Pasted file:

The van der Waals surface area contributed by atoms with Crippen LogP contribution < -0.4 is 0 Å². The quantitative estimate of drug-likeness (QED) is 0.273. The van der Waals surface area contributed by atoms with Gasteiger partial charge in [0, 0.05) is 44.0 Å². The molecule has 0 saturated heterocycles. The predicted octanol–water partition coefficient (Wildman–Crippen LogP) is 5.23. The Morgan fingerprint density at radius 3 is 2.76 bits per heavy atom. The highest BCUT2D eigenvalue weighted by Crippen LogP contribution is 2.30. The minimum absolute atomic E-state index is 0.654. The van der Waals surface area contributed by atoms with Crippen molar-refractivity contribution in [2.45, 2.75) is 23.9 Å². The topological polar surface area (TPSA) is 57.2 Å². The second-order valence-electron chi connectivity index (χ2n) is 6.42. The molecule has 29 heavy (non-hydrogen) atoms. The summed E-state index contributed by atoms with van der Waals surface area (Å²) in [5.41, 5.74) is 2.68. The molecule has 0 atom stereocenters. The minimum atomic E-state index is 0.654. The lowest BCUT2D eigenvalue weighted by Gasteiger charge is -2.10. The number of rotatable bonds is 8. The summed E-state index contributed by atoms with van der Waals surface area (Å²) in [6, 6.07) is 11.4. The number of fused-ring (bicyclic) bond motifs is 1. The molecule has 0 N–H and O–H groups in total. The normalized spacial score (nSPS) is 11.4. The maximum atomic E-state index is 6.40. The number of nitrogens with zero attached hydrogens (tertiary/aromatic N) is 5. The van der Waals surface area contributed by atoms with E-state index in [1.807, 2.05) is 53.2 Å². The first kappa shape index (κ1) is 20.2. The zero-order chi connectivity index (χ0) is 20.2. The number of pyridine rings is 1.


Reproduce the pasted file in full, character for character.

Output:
The van der Waals surface area contributed by atoms with Crippen LogP contribution < -0.4 is 0 Å². The quantitative estimate of drug-likeness (QED) is 0.273. The van der Waals surface area contributed by atoms with Gasteiger partial charge in [0, 0.05) is 44.0 Å². The molecule has 0 saturated heterocycles. The predicted octanol–water partition coefficient (Wildman–Crippen LogP) is 5.23. The Morgan fingerprint density at radius 3 is 2.76 bits per heavy atom. The highest BCUT2D eigenvalue weighted by Crippen LogP contribution is 2.30. The minimum absolute atomic E-state index is 0.654. The van der Waals surface area contributed by atoms with Crippen molar-refractivity contribution in [2.45, 2.75) is 23.9 Å². The topological polar surface area (TPSA) is 57.2 Å². The second-order valence-electron chi connectivity index (χ2n) is 6.42. The molecule has 29 heavy (non-hydrogen) atoms. The summed E-state index contributed by atoms with van der Waals surface area (Å²) in [5.41, 5.74) is 2.68. The molecule has 0 atom stereocenters. The minimum atomic E-state index is 0.654. The lowest BCUT2D eigenvalue weighted by Gasteiger charge is -2.10. The number of rotatable bonds is 8. The summed E-state index contributed by atoms with van der Waals surface area (Å²) in [6, 6.07) is 11.4. The number of fused-ring (bicyclic) bond motifs is 1. The molecule has 0 N–H and O–H groups in total. The normalized spacial score (nSPS) is 11.4. The maximum atomic E-state index is 6.40. The number of nitrogens with zero attached hydrogens (tertiary/aromatic N) is 5. The van der Waals surface area contributed by atoms with E-state index in [1.807, 2.05) is 53.2 Å². The first kappa shape index (κ1) is 20.2. The zero-order chi connectivity index (χ0) is 20.2. The number of pyridine rings is 1.